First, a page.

Maersk to Shut Denmark’s Tyra Field if No Viable Solution Found by End 2016

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April 4, 2016

Maersk Oil

Maersk Oil, the Danish oil and gas company owned by the A. P. Moller-Maersk Group, has announced that it will cease production from its Tyra field in the Danish North Sea in October 2018 if an economically viable solution for its continued operations is not found during 2016.

The company says the Tyra facilities are approaching the end of their operational life due to a combination of more than 30 years of production and subsidence of the underground chalk reservoir, reducing the gap between the facilities and the sea.

The Tyra field is operated by Maersk Oil on behalf of the Danish Underground Consortium (DUC), a partnership between A.P. Moller – Maersk (31.2%), Shell (36.8%), Nordsøfonden (20%) and Chevron (12.0%). The field still holds significant gas resources that remain to be extracted, and over the last 15 years DUC has spent more than DKK 1 billion on reinforcing the structures to prolong production.

“Together with our partners in DUC we are now evaluating long term economically viable solutions for recovery of the remaining resources. As part of this, we will consider the terms under which a rebuild of the facilities could take place. The basis for a decision needs to be in place by the end of 2016 to ensure future production from the field,” says Martin Rune Pedersen, Managing Director for Maersk Oil Denmark.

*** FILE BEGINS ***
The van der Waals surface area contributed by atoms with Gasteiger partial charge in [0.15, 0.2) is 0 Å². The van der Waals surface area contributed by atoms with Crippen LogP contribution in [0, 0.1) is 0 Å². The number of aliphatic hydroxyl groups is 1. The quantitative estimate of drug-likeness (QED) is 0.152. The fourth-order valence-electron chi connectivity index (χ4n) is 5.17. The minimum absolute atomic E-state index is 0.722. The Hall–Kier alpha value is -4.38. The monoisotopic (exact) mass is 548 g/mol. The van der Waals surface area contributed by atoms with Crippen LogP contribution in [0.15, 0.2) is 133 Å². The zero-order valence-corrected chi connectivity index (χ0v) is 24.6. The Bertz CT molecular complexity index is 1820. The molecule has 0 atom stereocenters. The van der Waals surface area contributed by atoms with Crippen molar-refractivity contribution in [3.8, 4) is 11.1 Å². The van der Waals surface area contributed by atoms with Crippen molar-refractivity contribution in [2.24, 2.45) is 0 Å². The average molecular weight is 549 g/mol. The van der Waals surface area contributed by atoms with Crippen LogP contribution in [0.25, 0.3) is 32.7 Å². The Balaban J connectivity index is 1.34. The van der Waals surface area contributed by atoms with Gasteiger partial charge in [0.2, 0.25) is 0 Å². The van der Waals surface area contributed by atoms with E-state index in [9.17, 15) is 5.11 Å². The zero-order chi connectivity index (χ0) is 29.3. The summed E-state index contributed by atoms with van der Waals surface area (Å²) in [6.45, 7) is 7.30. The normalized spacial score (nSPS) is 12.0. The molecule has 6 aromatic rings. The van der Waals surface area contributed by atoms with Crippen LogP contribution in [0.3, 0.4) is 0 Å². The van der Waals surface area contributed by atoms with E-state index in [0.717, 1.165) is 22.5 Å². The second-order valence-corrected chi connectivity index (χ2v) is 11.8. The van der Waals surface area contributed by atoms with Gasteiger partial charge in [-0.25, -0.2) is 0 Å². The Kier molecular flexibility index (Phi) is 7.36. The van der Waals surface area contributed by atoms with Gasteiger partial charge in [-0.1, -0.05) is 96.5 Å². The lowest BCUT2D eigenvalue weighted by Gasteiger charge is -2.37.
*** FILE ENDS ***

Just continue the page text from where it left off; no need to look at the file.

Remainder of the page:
Tyra is Denmark’s largest gas field and the facilities are the processing and export centre for all gas produced by the Danish Underground Consortium (DUC). More than 90% of Denmark’s gas production is processed through the facilities.

Tyra East and Tyra West are also the hub for a number of smaller facilities in the Tyra field, which will be part of the evaluation. This includes the neighbouring unmanned facility, Tyra Southeast, which was extended in 2015.

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